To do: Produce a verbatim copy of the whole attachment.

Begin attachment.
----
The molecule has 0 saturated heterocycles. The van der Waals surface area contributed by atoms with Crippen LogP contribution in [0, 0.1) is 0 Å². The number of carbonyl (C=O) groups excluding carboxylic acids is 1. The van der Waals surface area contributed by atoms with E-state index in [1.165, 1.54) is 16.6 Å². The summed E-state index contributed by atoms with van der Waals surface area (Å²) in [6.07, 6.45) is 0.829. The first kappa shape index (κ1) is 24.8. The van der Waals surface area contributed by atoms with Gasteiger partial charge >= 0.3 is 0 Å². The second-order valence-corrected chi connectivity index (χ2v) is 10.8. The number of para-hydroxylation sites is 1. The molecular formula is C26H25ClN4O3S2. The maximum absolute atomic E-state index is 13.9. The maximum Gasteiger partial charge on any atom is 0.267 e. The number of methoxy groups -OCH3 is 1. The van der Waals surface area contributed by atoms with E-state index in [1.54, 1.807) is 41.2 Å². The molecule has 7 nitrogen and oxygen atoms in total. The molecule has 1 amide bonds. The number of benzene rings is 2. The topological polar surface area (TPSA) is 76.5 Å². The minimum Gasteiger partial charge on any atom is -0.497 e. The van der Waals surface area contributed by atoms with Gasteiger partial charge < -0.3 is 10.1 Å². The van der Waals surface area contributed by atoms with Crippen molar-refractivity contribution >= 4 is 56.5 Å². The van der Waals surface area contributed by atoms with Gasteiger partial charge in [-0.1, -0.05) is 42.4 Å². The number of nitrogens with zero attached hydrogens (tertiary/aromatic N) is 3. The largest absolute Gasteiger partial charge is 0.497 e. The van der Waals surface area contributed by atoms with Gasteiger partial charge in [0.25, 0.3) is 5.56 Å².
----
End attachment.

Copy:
The molecule has 0 saturated heterocycles. The van der Waals surface area contributed by atoms with Crippen LogP contribution in [0, 0.1) is 0 Å². The number of carbonyl (C=O) groups excluding carboxylic acids is 1. The van der Waals surface area contributed by atoms with E-state index in [1.165, 1.54) is 16.6 Å². The summed E-state index contributed by atoms with van der Waals surface area (Å²) in [6.07, 6.45) is 0.829. The first kappa shape index (κ1) is 24.8. The van der Waals surface area contributed by atoms with Gasteiger partial charge >= 0.3 is 0 Å². The second-order valence-corrected chi connectivity index (χ2v) is 10.8. The number of para-hydroxylation sites is 1. The molecular formula is C26H25ClN4O3S2. The maximum absolute atomic E-state index is 13.9. The maximum Gasteiger partial charge on any atom is 0.267 e. The number of methoxy groups -OCH3 is 1. The van der Waals surface area contributed by atoms with E-state index in [1.54, 1.807) is 41.2 Å². The molecule has 7 nitrogen and oxygen atoms in total. The molecule has 1 amide bonds. The number of benzene rings is 2. The topological polar surface area (TPSA) is 76.5 Å². The minimum Gasteiger partial charge on any atom is -0.497 e. The van der Waals surface area contributed by atoms with Gasteiger partial charge < -0.3 is 10.1 Å². The van der Waals surface area contributed by atoms with Crippen molar-refractivity contribution >= 4 is 56.5 Å². The van der Waals surface area contributed by atoms with Gasteiger partial charge in [-0.1, -0.05) is 42.4 Å². The number of nitrogens with zero attached hydrogens (tertiary/aromatic N) is 3. The largest absolute Gasteiger partial charge is 0.497 e. The van der Waals surface area contributed by atoms with Gasteiger partial charge in [0.25, 0.3) is 5.56 Å².